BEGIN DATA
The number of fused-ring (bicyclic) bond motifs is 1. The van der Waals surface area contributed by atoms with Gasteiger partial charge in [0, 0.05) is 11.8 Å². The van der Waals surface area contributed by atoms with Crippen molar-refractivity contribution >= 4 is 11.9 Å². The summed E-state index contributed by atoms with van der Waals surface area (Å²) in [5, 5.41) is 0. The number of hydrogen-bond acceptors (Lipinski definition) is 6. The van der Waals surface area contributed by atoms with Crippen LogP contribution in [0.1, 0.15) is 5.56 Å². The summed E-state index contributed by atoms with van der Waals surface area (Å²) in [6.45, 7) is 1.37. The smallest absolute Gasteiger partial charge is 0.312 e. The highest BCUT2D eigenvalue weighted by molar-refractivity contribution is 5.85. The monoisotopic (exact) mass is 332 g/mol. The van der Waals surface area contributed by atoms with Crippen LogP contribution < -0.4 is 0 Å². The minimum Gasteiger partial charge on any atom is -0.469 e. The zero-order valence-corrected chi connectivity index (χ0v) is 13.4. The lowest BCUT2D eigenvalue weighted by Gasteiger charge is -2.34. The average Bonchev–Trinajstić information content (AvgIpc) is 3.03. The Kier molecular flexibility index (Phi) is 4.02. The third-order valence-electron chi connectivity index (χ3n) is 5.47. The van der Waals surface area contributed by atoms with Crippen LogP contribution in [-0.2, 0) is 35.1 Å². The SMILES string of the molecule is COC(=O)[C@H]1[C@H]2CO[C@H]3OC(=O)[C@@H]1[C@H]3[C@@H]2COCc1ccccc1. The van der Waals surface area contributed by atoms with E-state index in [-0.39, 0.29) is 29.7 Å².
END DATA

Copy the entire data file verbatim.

The number of fused-ring (bicyclic) bond motifs is 1. The van der Waals surface area contributed by atoms with Gasteiger partial charge in [0, 0.05) is 11.8 Å². The van der Waals surface area contributed by atoms with Crippen molar-refractivity contribution >= 4 is 11.9 Å². The summed E-state index contributed by atoms with van der Waals surface area (Å²) in [5, 5.41) is 0. The number of hydrogen-bond acceptors (Lipinski definition) is 6. The van der Waals surface area contributed by atoms with Crippen LogP contribution in [0.1, 0.15) is 5.56 Å². The summed E-state index contributed by atoms with van der Waals surface area (Å²) in [6.45, 7) is 1.37. The smallest absolute Gasteiger partial charge is 0.312 e. The highest BCUT2D eigenvalue weighted by molar-refractivity contribution is 5.85. The monoisotopic (exact) mass is 332 g/mol. The van der Waals surface area contributed by atoms with Crippen LogP contribution < -0.4 is 0 Å². The minimum Gasteiger partial charge on any atom is -0.469 e. The zero-order valence-corrected chi connectivity index (χ0v) is 13.4. The lowest BCUT2D eigenvalue weighted by Gasteiger charge is -2.34. The average Bonchev–Trinajstić information content (AvgIpc) is 3.03. The Kier molecular flexibility index (Phi) is 4.02. The third-order valence-electron chi connectivity index (χ3n) is 5.47. The van der Waals surface area contributed by atoms with Crippen LogP contribution in [-0.2, 0) is 35.1 Å². The SMILES string of the molecule is COC(=O)[C@H]1[C@H]2CO[C@H]3OC(=O)[C@@H]1[C@H]3[C@@H]2COCc1ccccc1. The van der Waals surface area contributed by atoms with E-state index in [-0.39, 0.29) is 29.7 Å².